As some beta testers had problems with the audio search in the previous beta version of AudioExplorer+ (0.4), I’m going to release a version with a minor change to the search process that will hopefully address the issue. I’ve also made major changes to the ringtone/iTunes import process, so that it’s now much faster.
In addition, I’ve got a new startup screen to match the new app icon:
I’ve also started a Google group to make it easier to manage the beta testing emails If you’d like to join, send an email to:
I’ve finally gotten around to switching to a different AAC conversion library (Michael Tyson’s TPAACAudioConverter) and also adding a function to delete the empty duplicate audio files that AudioExplorer+ produced after an iTunes library import. I hope to have this available to beta testers in the next few days (contact me if you would like a beta version).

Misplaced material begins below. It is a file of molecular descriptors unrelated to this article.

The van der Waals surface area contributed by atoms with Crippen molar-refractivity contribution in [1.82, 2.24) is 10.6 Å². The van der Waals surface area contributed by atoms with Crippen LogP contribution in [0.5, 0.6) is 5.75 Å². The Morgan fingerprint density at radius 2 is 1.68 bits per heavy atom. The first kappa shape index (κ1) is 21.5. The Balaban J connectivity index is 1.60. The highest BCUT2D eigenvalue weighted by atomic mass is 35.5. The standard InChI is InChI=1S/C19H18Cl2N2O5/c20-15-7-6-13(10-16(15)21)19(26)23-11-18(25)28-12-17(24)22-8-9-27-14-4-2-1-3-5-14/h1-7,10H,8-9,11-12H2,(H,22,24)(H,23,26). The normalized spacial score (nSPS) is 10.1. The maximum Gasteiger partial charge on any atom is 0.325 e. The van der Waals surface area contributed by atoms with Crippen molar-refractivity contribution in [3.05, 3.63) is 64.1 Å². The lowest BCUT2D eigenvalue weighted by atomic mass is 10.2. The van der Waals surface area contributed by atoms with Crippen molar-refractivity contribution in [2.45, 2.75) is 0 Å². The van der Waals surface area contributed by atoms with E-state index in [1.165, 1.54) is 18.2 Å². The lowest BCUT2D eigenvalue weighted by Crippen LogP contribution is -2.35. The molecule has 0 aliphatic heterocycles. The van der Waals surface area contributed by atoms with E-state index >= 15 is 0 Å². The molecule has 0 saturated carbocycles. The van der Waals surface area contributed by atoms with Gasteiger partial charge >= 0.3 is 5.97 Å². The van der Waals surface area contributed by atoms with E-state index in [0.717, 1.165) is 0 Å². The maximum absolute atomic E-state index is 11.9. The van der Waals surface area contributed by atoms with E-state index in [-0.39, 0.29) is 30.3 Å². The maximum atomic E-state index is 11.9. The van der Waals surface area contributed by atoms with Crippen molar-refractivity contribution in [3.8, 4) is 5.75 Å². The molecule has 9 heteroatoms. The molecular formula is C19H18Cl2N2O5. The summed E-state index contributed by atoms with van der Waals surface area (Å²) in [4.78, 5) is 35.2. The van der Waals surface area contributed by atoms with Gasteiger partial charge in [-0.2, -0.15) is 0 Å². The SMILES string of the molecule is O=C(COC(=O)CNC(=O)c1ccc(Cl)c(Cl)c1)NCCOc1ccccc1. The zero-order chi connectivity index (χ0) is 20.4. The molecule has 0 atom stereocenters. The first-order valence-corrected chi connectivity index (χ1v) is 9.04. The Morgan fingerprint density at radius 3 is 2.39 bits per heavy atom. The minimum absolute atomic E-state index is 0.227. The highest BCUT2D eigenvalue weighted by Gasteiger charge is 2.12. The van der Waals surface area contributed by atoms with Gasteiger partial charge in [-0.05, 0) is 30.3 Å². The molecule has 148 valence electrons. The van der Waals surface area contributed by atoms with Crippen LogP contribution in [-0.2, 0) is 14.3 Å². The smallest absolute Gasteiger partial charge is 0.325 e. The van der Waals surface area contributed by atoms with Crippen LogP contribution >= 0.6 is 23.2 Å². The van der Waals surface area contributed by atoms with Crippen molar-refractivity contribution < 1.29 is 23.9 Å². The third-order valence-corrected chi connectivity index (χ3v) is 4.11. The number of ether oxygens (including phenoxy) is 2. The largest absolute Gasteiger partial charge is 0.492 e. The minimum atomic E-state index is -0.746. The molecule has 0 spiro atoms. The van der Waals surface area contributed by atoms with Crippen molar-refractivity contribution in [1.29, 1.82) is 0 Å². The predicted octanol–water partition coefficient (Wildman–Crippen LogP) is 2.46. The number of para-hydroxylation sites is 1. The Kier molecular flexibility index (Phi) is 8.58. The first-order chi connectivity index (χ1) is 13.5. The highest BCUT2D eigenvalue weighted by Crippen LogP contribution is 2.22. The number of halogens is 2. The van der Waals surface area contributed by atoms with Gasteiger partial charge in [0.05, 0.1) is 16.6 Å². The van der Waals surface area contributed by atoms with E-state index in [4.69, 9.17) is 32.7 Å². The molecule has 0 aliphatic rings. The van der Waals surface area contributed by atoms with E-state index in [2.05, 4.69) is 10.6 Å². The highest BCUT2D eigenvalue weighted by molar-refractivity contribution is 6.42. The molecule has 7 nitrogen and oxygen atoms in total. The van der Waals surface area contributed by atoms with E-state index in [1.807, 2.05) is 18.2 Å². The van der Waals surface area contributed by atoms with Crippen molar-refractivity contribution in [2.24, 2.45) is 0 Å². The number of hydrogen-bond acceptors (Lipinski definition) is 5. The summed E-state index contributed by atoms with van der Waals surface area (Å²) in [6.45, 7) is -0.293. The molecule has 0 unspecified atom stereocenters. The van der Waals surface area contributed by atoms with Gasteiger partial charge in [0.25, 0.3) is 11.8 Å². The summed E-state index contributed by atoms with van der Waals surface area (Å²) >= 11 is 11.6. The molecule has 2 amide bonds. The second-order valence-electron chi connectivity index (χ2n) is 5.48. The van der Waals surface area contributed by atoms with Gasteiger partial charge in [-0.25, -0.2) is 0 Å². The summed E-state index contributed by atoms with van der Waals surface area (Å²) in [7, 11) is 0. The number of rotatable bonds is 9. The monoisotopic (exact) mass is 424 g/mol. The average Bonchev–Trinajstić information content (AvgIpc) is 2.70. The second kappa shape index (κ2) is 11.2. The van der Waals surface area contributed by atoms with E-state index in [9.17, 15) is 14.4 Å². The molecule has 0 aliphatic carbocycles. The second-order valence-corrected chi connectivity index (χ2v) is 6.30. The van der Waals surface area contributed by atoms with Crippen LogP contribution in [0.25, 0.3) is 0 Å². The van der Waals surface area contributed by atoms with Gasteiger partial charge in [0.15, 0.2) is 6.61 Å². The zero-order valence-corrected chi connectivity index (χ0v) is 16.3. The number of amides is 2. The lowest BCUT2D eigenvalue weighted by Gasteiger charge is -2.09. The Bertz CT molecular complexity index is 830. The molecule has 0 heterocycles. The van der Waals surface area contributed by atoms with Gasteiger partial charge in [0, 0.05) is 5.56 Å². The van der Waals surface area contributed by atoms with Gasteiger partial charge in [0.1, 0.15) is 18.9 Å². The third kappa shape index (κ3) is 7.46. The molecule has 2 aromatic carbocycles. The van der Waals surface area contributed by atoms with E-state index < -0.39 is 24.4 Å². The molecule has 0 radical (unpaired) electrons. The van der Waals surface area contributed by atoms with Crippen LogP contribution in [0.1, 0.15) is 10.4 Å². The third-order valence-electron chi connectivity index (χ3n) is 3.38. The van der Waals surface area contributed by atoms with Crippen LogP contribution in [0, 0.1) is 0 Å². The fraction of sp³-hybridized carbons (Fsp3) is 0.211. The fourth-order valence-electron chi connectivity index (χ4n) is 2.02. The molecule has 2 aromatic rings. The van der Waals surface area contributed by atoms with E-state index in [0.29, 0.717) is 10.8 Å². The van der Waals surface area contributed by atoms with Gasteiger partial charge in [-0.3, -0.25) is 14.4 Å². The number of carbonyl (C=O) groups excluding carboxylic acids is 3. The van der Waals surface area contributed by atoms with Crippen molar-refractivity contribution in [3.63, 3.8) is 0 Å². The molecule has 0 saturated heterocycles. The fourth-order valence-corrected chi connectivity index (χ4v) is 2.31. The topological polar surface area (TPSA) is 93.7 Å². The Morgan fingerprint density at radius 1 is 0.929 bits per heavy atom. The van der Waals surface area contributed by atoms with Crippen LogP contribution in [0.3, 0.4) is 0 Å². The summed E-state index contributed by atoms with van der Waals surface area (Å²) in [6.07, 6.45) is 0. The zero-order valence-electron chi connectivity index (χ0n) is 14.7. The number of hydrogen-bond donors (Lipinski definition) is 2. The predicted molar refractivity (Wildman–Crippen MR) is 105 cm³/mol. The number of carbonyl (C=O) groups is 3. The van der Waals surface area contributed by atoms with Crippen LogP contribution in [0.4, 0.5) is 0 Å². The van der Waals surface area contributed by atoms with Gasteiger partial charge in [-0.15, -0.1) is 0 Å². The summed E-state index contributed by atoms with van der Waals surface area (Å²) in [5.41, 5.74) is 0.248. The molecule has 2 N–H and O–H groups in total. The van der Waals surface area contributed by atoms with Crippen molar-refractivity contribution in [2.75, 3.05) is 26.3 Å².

I also got a new, professionally-design logo for AudioExplorer+:
Notice how the background is the plus sign to match up with the name AudioExplorer+.
Plus, one user of AudioExplorer made up an alternative icon and splash screen for AudioExplorer that I’ll post here if anyone would like to use them (the user was kind enough to grant me permission to use them):
Notice how the record player is in the shape of a magnifying glass, similar to the design of the standard AE icons.
After a very long delay (too much to do at work and too much snow in the nearby mountains here), I’m finally confident enough to let my beta testers try out the latest beta version of AudioExplorer+, version 0.3. I’ve completely overhauled the search process so that it’s faster and more informative (see screenshot below); it should also be more stable. Plus, the search (and also adding to iTunes) can continue while the app is in the background. There is also a special search for new apps (the + button): but it’s important to note, this searches for newly installed apps, not new audio files in existing apps. The ringtone/itunes queues have also been improved.
I also changed to bundle identifier, because a plus sign isn’t allowed in bundle ids (so it got converted to a minus sign: AudioExplorer- doesn’t send the right message).